A week before the primary, Google listed “Nazism” as the first in a list of ideologies for the Republican Party of California.
The listing was in a section of search results called the Knowledge Panel.
It’s better to see than to read it explained. Here are screenshots, via Eric Wilson on Twitter:
House Majority Leader Rep. Kevin McCarthy (R-CA) tweeted a strong rebuke over the problem.
— Kevin McCarthy (@GOPLeader) May 31, 2018
When reached for comment, a Google spokesperson told Fox News the error was likely the result of vandalism on one of its sources.
“This was not the result of any manual change by anyone at Google. We don’t bias our search results toward any political party. Sometimes people vandalize public information sources, like Wikipedia, which can impact the information that appears in search,” the spokesperson said via email.
The spokesperson continued: “We have systems in place that catch vandalism before it impacts search results, but occasionally errors get through, and that’s what happened here. This would have been fixed systematically once we processed the removal from Wikipedia, but when we noticed the vandalism we worked quickly to accelerate this process to remove the erroneous information.”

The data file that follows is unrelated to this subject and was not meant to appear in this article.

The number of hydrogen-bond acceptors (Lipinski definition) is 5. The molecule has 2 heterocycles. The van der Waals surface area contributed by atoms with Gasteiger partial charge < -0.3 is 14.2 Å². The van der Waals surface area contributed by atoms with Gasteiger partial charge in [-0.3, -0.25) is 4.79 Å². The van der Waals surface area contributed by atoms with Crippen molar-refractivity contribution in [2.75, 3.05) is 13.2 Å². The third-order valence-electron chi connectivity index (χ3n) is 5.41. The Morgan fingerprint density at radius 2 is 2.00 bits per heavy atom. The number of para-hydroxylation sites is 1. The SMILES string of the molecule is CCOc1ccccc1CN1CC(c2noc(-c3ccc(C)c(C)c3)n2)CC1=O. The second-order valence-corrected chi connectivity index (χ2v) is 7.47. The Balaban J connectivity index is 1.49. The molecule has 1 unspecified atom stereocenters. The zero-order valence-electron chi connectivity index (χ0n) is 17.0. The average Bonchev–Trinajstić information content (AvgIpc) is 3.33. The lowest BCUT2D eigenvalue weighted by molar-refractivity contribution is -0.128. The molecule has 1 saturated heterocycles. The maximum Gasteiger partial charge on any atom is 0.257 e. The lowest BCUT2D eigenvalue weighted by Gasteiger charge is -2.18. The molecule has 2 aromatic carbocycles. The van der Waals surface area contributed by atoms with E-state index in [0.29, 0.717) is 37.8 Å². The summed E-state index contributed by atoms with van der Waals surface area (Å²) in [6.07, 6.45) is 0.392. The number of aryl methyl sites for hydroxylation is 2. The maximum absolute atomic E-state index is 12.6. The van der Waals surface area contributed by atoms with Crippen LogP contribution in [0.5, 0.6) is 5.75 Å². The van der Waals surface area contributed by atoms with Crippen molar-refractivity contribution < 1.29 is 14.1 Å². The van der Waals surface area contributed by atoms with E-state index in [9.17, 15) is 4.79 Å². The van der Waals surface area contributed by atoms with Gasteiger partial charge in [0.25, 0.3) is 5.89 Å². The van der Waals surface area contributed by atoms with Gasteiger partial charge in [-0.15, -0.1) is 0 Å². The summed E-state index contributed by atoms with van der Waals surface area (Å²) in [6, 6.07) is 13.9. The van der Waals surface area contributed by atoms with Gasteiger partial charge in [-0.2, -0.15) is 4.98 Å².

Vice described how the panel works, explaining that it is “automatically populated from a variety of sources, including Wikipedia” and that this is what probably led to “vandalism” of the information.
They also checked on the “related content” idea some have offered thanks to a white supremacist who tried to run for office as a Republican but was kicked out of the convention.
A neo-Nazi running for Senate in California attracted a lot of headlines earlier this year, including when the state’s Republican Party kicked him out of its convention in May, but the first “Google News” results for “California Republicans” do not discuss him either.
This kind of vulnerability to manipulation is among the reasons conservatives often cite when stressing the need to reform practices at tech companies in search and social media businesses.
“Google owes conservatives answers and assurances that they are putting an end to this,” McDaniel said in a statement to VICE News. “Evidence is mounting that conservative voices are either being suppressed or, as it appears in this case, being falsely depicted as hateful extremists.”
Although the error has been corrected, for Republican political strategist Wilson there is one task still remaining to Google.
Google should apologize for labeling Republicans nazis
— Eric Wilson (@ericwilson) May 31, 2018
[Featured image via screengrab]
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